the mid 1700's and although it's early uses are unknown, by
1850 it was a woolen mill. About 1892 it was converted to
a brewery producing fine beer due to the high quality of the
local grain and water, and many of the bottles have been found
along the creek. Much of the mill complex is evident today
from the ruins and the large building now adapted to a residence.
/ Gulph Mills has a truly rich heritage dating from 1600's
that has been virtually unknown and ignored since the turn
of the 20th century. William Penn (Welsh Quaker) made a grant
in 1682 of a vast acreage to the Welsh in America that became
the "Welsh Barony" with the first settlers in 1696.
This tract was divided into 2 sections - the Upper section
was a major part of Mount Joy Manor, Penn's grant to his daughter,
Letitia, while the land across the Schuylkill River between
Widow's and Rebel Hills became Gulph Mills. The Lower section
was granted to John Pennington (Merion, Goshen and Haverford
Townships) where Welsh Quakers purchased 40,000 acres and
have left their imprint with Welsh names and meeting houses
still in use today.
Mills, prior to 1830 known as Bird-in-Hand, was the beginning
of the Hundred-Mile Woods to Harrisburg and beyond on Old
Lancaster Pike - the original Indian Path / Wagon Trail/ road
from Philadelphia to Lancaster. Roads in Gulph Mills were
laid out prior to 1713 on wagon trails and Gulph Road is the
second oldest in the township. It went from Valley Forge through
King of Prussia (Reesville) and Gulph Mills (past the 400
year old Washington Oak that died in 1990,on down to Lower
Merion where Penn's Milestones are still standing.
Holstein and Henderson families, early Welsh settlers in the
Gulph, built the first Common School on land given by Roberts
which has been restored by the King of Prussia Historical
Society. There was another school of DeKalb Pike that became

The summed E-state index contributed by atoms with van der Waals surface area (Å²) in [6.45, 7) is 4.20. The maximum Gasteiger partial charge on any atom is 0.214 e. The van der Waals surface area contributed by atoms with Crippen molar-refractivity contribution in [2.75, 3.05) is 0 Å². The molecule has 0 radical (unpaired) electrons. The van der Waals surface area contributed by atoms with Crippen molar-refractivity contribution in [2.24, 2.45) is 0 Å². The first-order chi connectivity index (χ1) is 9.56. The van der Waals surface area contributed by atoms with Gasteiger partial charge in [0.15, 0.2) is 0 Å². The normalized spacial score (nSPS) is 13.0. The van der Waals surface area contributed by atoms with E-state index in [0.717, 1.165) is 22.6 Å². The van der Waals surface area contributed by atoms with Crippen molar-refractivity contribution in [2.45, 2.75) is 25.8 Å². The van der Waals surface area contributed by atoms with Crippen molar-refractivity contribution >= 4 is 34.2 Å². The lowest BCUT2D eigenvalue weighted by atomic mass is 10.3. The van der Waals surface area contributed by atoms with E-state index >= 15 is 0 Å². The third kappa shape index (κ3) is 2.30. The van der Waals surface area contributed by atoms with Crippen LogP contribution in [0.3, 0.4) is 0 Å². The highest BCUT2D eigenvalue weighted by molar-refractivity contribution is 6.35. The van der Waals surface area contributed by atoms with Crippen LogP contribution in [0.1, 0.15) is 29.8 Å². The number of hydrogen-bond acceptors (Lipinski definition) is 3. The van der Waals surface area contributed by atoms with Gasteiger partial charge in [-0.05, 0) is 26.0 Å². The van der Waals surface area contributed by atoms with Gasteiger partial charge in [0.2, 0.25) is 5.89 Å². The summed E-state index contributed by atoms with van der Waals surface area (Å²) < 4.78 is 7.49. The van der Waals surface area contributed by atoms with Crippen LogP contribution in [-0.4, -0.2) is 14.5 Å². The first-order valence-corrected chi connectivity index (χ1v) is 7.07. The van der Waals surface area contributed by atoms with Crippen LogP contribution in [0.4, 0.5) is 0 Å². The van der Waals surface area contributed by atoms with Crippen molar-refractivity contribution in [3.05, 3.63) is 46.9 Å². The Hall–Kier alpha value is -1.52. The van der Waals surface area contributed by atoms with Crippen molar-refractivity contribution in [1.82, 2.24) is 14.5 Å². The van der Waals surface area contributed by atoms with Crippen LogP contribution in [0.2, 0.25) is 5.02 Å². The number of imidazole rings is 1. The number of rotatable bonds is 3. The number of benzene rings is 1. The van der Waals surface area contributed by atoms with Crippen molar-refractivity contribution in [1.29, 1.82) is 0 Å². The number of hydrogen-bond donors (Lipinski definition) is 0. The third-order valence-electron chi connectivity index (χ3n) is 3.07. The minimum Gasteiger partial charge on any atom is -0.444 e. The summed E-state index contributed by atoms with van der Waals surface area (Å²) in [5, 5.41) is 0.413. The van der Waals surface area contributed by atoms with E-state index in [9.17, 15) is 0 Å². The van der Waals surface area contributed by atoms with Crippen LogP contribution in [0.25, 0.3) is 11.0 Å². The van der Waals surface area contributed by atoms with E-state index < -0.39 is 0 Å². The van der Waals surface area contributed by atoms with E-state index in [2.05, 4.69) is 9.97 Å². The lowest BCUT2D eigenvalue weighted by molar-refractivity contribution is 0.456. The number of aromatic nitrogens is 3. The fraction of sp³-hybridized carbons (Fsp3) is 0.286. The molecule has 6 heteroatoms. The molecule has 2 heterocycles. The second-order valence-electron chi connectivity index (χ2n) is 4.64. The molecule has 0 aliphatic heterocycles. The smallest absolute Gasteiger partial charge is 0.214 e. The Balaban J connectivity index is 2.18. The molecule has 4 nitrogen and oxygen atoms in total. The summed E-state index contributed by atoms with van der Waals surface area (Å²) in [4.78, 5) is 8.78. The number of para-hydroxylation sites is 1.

successively Stewart Fund Hall and the Upper Merion Township
building (recently razed).
Swedish settler was Nils Matson in 1656 whose descendent Jon
Matson settled on a grant along the Schuylkill in 1714, ran
a ferry and gave his name to Matsonford Road. On this road,
near, near Old Gulph road, was a school that was used by the
Lyceum for meetings in the 1850's and is still being used
today as a Day care School next to the Gulph United Church.
It was Matsons Ford that Washington's Army used first on December
12th, 1777 before crossing at Swedesford and camping at the
Gulph from December 13-19th.
Gulph Creek there were: 4 bridges - Upper Gulph Road, arden
road, Trinity Lane and Jones Road; several dams of which the
Balmoral (along Ballygo Road) is the sole survivor; and 5
mills with the ruins at the lower and of Ballygo Road the
only evidence of their existence. Even though the dam, grist
mill and mill house at Upper Gulph Road are gone, the old
barn,one of the oldest in Pennsylvania and in constant use
for 243 years, still stands in spite of developers' excavating
and earth moving up to its walls having endangered its future.
resources of this area provided livelihoods and occupations
for the early settlers - waterways gave power for mills producing
grain, paper, textiles, toys, a slaughterhouse and a brewery.
Not only do many of the buildings and roadways of the early
settlers remain in use but many of their descendants continue
to live in the same locality enjoying its natural beauty.